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Open educational resources: why they matter

Paul Maharg (then University of Strathclyde) led a workshop describing and defining global initiatives to develop open educational resources (OER) and introducing Simshare, the UKCLE project collecting simulation resources for open learning.

Paul’s slides are embedded below.

The term OER was first adopted at UNESCO’s 2002 Forum on the Impact of Open Courseware for Higher Education in Developing Countries, funded by the Hewlett Foundation. Open educational resources are materials and resources offered freely and openly for anyone to use and under some licenses to re-mix, improve and redistribute. They can include:

  1. Learning content – full courses, course materials, content modules, learning objects, collections and journals.
  2. Tools – software to support the creation, delivery, use and improvement of open learning content including searching and organisation of content, content and learning management systems, content development tools and online learning communities.
  3. Implementation resources – intellectual property licenses to promote open publishing of materials, design principles and localisation of content.

There is of course an alignment between the aims of the open source software movement and OER (Wikipedia entry on OER ; OECD, 2007).

High profile OER projects have included MIT’s OpenCourseWare Initiative and the Open University’s OpenLearn. There is a developing literature around these projects – see for instance Koohang & Harman (2007) and Hodgkinson-Williams & Gray (2007), and a developing strategic literature (Downes, 2007). But it could be argued that while major initiatives such as these are necessary to show the possibility, the use of and the ongoing viability of OER projects, there needs to be more of a ground up approach between staff in various institutions, and for specific pedagogic and disciplinary purposes. This is already happening in some areas of the world – see for instance the Japan OCW Consortium, but much more is needed.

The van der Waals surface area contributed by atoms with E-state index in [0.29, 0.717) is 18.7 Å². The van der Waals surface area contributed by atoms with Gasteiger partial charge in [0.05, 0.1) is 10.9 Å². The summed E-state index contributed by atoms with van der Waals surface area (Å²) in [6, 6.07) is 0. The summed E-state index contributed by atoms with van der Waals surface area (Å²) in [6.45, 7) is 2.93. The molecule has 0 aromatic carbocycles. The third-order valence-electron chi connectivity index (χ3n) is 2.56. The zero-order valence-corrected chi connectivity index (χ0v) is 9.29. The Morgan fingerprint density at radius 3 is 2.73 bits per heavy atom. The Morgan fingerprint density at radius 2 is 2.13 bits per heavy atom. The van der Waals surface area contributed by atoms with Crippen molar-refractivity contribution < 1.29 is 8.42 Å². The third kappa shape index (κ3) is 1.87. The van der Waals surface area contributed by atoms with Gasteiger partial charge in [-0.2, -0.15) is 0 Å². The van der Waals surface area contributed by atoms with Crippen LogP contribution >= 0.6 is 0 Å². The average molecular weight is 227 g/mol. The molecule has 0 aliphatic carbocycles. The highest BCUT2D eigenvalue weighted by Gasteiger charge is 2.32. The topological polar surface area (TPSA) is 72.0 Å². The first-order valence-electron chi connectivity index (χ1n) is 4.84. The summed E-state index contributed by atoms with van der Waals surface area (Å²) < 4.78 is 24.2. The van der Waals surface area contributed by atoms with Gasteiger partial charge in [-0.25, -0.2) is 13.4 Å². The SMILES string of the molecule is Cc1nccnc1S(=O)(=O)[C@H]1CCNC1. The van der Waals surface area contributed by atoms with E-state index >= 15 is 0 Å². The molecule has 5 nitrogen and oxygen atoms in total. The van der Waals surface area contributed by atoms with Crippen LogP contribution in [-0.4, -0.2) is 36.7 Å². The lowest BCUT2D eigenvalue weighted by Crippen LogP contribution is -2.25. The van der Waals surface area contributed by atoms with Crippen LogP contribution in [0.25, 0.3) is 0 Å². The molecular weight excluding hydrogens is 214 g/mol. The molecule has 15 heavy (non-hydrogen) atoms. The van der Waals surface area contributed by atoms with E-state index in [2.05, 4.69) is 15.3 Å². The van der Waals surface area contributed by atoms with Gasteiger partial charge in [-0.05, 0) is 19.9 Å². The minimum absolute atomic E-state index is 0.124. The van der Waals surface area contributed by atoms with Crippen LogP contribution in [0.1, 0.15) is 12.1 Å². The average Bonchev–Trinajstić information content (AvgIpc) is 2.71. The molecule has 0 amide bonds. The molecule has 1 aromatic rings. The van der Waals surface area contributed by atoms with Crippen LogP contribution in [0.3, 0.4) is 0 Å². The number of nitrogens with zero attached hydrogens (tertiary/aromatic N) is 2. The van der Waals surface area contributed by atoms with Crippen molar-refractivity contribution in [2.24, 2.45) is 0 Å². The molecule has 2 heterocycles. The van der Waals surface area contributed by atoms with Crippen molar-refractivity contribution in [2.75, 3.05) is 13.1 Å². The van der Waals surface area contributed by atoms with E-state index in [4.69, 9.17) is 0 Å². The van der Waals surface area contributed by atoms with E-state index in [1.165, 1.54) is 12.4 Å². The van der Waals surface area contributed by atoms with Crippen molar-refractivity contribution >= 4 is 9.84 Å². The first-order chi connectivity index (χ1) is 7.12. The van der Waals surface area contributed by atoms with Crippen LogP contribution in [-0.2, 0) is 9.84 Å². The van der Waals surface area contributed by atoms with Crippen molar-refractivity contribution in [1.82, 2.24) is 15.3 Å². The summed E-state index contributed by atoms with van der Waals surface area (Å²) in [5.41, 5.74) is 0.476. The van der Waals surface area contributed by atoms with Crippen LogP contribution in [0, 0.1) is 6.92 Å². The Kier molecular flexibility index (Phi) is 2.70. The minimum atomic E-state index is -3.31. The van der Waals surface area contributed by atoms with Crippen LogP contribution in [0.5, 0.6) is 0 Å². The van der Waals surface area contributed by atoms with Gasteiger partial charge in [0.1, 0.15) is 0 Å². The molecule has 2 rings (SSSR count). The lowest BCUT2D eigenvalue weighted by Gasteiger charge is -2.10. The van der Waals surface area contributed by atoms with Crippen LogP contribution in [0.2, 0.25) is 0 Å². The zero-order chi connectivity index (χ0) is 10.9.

Simshare, the UKCLE project funded by JISC and the Higher Education Academy, is focused on providing OER to facilitate the use of simulation and related approaches to learning. Simulation is a powerful and innovative form of teaching and learning. The benefits include situated learning, active learning, the embedding of professional work patterns and practices in academic programmes, the enhancement of professional programmes and the creation of more authentic tasks and deeper student understanding of symbolic thinking as well as of professional practice. A number of simulation techniques and engines exist that can be used in higher education (largely commercial, though there are open source versions), however the full scale development of a body of widely shareable and re-purposable educational content amongst simulation designers and users has been to date almost non-existent.

This has had serious consequences for the uptake of simulation as a form of situated learning; for whilst the power of simulation as a heuristic is widely recognised, so too is the effort required by staff to create and resource simulations. Building on the success of the SIMPLE project, and going beyond it, this project will perform a vital role in the higher education community by proving that an Academy subject centre can help its community to develop and share the resources required for the creation and use of simulations.

The project will enable a community of practice to form around simulative approaches to learning by helping staff and users to create, use, evaluate and re-purpose simulations much more effectively than would have otherwise been the case. It will also enable the nucleus of research writings around simulation to develop further.